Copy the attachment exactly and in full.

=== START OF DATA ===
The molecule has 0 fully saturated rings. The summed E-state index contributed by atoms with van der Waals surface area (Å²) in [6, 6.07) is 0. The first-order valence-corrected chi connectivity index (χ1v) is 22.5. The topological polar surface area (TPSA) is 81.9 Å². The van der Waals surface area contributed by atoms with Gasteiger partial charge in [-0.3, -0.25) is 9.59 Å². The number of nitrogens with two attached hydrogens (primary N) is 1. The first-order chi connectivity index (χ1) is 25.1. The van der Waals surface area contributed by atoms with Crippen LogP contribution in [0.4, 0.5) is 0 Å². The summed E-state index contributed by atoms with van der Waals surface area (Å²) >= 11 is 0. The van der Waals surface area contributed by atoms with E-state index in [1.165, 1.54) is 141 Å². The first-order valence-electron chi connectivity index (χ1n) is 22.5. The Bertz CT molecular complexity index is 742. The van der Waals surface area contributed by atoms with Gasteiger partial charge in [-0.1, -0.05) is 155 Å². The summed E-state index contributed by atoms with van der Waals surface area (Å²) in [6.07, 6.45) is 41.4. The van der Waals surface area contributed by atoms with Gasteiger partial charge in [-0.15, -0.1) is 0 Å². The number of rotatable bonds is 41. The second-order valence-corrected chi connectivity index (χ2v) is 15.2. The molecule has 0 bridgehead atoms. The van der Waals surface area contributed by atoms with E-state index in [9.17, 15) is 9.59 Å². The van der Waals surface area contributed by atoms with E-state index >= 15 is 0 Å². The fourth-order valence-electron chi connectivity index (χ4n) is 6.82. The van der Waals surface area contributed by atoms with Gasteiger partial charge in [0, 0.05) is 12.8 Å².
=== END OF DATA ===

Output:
The molecule has 0 fully saturated rings. The summed E-state index contributed by atoms with van der Waals surface area (Å²) in [6, 6.07) is 0. The first-order valence-corrected chi connectivity index (χ1v) is 22.5. The topological polar surface area (TPSA) is 81.9 Å². The van der Waals surface area contributed by atoms with Gasteiger partial charge in [-0.3, -0.25) is 9.59 Å². The number of nitrogens with two attached hydrogens (primary N) is 1. The first-order chi connectivity index (χ1) is 25.1. The van der Waals surface area contributed by atoms with Crippen LogP contribution in [0.4, 0.5) is 0 Å². The summed E-state index contributed by atoms with van der Waals surface area (Å²) >= 11 is 0. The van der Waals surface area contributed by atoms with E-state index in [1.165, 1.54) is 141 Å². The first-order valence-electron chi connectivity index (χ1n) is 22.5. The Bertz CT molecular complexity index is 742. The van der Waals surface area contributed by atoms with Gasteiger partial charge in [-0.1, -0.05) is 155 Å². The summed E-state index contributed by atoms with van der Waals surface area (Å²) in [6.07, 6.45) is 41.4. The van der Waals surface area contributed by atoms with Gasteiger partial charge in [-0.15, -0.1) is 0 Å². The number of rotatable bonds is 41. The second-order valence-corrected chi connectivity index (χ2v) is 15.2. The molecule has 0 bridgehead atoms. The van der Waals surface area contributed by atoms with E-state index in [9.17, 15) is 9.59 Å². The van der Waals surface area contributed by atoms with E-state index >= 15 is 0 Å². The fourth-order valence-electron chi connectivity index (χ4n) is 6.82. The van der Waals surface area contributed by atoms with Gasteiger partial charge in [0, 0.05) is 12.8 Å².